Back for Seconds?I would like to welcome back Cindi Norris for her second guest post. Her first post on Jackson & Burden Falls was a big success and with her zeal and love for hiking and nature, she is back once again writing about one of her favorite places, Piney Creek Ravine Nature Preserve.
This will be the first in a two part series on her exploration of Piney Creek. So once again I step back and let Cindi share her story. .
January 3, 2011 – Piney Creek Ravine Nature Preserve
– by Cindi Norris
I have truly lost track of how many times I have visited Piney Creek Ravine (PCR). I shortchanged myself on my first visit in the fall of 2009. Still a novice hiker at the time I missed a trail sign and misread the map I was using. I went directly to the prehistoric art for which this trail is well known, but I missed so much more as I have discovered on subsequent visits.
I have since visited PCR in the winter with icefalls, in the spring with an abundance of wildflowers, in the heat of summer and during the color-show of fall. Summer was by far the worst. I am convinced PCR is a tick breeding farm and you can’t walk the trail without acquiring a spider web or twenty. I didn’t have to deal with any such nasties today.
My last visit here was in October when the drive to the ravine was beyond beautiful. It was the a weekend when the fall colors were most vibrant. Today’s drive was beautiful in its own right with dark silhouettes of barren trees against a gorgeous blue sky contrasted with the reddish-gold tones of wild grasses on the rolling hillsides.
The walk into the nature preserve is an easy stroll between farm fields. Today, the path was alive with the activity of numerous birds, including a vibrant red cardinal that posed long enough for a portrait. I pass through evergreens that dropped ticks on me during my summer visit and descend into the ravine.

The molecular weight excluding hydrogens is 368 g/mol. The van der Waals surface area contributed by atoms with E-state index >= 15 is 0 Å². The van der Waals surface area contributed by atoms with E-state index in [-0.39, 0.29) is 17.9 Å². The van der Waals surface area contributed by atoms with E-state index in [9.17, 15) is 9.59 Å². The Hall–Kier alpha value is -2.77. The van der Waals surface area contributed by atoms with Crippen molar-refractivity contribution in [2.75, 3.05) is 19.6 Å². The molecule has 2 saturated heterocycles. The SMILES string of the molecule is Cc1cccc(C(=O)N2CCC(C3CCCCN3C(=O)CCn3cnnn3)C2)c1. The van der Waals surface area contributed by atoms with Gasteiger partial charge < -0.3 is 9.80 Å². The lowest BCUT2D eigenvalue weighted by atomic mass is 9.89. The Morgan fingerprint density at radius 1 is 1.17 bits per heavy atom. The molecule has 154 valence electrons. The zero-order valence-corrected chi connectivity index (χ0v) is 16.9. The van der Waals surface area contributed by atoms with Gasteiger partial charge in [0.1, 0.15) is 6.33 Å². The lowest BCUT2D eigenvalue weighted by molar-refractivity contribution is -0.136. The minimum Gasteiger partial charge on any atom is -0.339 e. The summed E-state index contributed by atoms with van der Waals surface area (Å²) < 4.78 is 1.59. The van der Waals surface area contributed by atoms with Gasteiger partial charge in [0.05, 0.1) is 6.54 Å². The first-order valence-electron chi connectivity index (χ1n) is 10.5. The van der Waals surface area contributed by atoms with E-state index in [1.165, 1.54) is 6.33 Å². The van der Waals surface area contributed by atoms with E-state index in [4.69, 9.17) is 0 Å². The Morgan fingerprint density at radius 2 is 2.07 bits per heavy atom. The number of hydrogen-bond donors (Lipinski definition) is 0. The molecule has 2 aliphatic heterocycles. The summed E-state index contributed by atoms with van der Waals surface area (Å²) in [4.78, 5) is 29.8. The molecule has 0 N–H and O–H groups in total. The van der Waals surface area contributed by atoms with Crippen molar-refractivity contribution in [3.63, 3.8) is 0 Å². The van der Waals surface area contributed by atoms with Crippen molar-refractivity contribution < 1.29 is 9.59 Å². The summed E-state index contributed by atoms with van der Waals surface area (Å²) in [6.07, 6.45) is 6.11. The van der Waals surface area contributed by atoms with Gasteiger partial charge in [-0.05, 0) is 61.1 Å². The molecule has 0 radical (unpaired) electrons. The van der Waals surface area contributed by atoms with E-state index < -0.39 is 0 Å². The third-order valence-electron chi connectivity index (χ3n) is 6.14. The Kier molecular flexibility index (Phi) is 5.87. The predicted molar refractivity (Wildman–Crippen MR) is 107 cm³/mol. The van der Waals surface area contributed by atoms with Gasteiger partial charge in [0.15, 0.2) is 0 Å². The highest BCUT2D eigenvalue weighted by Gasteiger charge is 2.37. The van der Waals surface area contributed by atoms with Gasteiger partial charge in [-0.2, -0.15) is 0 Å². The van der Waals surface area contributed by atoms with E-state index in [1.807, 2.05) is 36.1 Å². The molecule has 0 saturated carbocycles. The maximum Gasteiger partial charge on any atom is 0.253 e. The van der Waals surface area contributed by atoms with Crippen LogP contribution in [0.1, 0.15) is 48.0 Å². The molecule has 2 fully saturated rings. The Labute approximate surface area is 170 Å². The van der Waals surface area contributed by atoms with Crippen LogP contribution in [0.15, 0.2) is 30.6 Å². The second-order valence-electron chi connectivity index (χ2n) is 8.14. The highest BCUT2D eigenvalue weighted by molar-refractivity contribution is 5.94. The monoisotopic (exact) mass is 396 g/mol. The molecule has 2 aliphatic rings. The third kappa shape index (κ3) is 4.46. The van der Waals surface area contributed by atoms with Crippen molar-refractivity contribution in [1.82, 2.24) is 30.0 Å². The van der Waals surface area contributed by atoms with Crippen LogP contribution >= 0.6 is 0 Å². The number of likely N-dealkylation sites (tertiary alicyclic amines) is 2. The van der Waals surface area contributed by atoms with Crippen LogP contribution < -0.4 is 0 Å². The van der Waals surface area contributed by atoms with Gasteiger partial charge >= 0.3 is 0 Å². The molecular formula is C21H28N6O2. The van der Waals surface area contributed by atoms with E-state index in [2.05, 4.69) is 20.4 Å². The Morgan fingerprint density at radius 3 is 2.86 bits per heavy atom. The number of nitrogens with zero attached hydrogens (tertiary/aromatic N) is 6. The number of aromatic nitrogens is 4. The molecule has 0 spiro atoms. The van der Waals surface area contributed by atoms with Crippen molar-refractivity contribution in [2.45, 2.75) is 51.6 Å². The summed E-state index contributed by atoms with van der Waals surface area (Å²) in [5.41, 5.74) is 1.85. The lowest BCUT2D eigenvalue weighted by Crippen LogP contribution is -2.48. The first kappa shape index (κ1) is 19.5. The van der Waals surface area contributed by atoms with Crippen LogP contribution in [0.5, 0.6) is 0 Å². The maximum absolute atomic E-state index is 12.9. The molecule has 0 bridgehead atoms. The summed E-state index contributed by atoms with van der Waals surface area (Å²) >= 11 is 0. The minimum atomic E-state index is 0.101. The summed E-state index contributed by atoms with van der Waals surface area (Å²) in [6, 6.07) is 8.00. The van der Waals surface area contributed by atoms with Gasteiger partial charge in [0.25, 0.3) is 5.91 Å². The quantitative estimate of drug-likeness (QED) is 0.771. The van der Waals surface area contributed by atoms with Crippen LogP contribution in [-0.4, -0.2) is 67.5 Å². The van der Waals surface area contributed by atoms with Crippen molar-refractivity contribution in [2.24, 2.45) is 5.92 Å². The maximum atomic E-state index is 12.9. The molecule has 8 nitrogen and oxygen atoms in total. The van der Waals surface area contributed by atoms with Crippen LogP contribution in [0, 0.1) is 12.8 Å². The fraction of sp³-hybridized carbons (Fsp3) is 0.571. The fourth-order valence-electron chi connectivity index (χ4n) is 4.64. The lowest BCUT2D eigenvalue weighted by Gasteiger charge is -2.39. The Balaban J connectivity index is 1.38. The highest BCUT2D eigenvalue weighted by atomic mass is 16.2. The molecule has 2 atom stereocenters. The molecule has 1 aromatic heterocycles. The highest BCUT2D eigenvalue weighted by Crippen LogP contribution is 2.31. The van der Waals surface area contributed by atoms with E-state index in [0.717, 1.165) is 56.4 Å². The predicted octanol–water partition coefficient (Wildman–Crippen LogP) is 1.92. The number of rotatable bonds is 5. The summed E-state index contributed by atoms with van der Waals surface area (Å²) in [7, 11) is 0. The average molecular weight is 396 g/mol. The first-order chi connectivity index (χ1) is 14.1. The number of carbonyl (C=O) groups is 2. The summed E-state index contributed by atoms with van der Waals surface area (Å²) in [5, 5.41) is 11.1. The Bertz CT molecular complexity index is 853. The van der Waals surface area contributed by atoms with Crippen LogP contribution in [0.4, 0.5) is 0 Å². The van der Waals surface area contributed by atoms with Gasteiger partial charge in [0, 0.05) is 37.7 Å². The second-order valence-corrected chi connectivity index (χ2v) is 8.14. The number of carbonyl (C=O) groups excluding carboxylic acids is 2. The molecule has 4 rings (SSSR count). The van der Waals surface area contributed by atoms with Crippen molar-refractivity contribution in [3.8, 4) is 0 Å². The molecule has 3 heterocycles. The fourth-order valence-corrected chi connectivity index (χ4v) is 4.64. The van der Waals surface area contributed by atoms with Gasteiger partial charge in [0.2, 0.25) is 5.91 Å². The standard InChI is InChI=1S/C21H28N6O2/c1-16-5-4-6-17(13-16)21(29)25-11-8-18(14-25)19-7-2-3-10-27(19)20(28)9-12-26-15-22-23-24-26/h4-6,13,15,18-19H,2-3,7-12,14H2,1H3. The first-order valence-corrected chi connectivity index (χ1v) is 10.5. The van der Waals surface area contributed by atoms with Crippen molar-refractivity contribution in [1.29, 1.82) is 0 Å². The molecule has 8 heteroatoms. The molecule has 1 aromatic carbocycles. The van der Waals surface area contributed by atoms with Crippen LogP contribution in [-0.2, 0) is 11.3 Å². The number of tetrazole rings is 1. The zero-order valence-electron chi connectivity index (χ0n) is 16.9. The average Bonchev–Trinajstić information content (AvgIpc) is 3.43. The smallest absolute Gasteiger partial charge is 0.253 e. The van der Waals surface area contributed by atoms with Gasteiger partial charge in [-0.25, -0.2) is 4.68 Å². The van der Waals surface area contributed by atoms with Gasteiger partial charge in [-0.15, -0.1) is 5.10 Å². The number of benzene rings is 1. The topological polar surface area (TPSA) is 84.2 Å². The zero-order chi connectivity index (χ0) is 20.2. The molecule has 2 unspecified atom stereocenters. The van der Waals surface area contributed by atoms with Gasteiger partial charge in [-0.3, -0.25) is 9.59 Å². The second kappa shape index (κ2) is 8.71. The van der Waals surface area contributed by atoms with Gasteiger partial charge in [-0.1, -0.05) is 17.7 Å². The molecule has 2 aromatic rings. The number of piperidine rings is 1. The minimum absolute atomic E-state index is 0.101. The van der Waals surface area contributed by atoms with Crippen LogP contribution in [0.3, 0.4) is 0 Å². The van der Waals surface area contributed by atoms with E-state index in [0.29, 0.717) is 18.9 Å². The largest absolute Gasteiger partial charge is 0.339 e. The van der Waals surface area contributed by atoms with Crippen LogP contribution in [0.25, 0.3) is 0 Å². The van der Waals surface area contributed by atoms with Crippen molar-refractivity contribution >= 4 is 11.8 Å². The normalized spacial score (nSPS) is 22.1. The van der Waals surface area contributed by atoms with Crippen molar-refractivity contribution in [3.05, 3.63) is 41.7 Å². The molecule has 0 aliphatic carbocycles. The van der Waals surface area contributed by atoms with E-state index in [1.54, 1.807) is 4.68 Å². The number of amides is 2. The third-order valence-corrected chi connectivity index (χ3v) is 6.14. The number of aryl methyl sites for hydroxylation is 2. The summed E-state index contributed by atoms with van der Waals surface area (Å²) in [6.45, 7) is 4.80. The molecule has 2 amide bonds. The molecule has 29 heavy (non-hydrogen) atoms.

The trail crosses the creek at this point but I choose to walk down the creek until it reaches a drop off into a pit below. Keeping a safe distance from the edge, I snap a few pictures but am unable to really see the an icefall that resides here.
I return up the creek and get back on the trail (that I missed on my first visit). This trail follows the upper edge of the ravine. Through the naked trees, you can see how deep the ravine is and you get glimpses of the creek and rock formations below. This area was ablaze with wildflowers in the spring and in late February there were icefalls all around.
Art & Frost
After winding back and forth through the woods the trail finds its way back to the creek and continues up a slight incline next to a rock wall. Around the corner is the main attraction of this trail, the prehistoric rock art. The rock art here consists of faces, crosses, human shapes and other figures that have been chipped into the rock. There are also painted figures; horses, a man with a bow and arrow as well as modern day graffiti.
While there was some ice in the creek there were no icefalls. I did see my first frost flowers. I only learned of them earlier this week or I would have walked right past them. After crossing the creek via stepping stones I head out of the ravine on the last leg of the trail.
I say good-bye to my favorite place; walk back through the evergreens and the dormant wildflower fields, back to the parking lot. I don’t like leaving this place. But I will be back, next week in fact. I am leading a group of friends through the ravine. I will make sure they don’t miss any of the unique features of this hidden gem. – Cindi Norris
Stayed tuned for Cindi’s return to Piney Creek braving the cold with a hiking group.
Check Out Cindi’s photo link @ www.trailsofsouthernillinois.shutterfly.com
Special Thanks & Future Guest Blogger
Just wanted to once again thank Cindi for the time she put into this post. I appreciate her perspective and energy she has for nature and her enthusiasm for sharing her explorations of the Shawnee Hills.
If any of our readers or someone they know would be interested contributing to this site, please click here to contact me via e-mail. We are looking for writers that hike, bike, canoe, kayak, rock climb, ride horses, rappel, or just like to be out in nature. Contact me and I will give more details. Thanks.
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The author and Shawnee Hills Outdoors disclaim any liability or loss incurred as a consequence, directly or indirectly, of the use and application on any information contained in this blog. If you do attempt to explore any of these areas make sure you are have the proper knowledge to survive in the woods, do not rely on a cellphone for help. Please check ranger stations and park superintendents for latest information regarding these areas. This website is for entertainment only.
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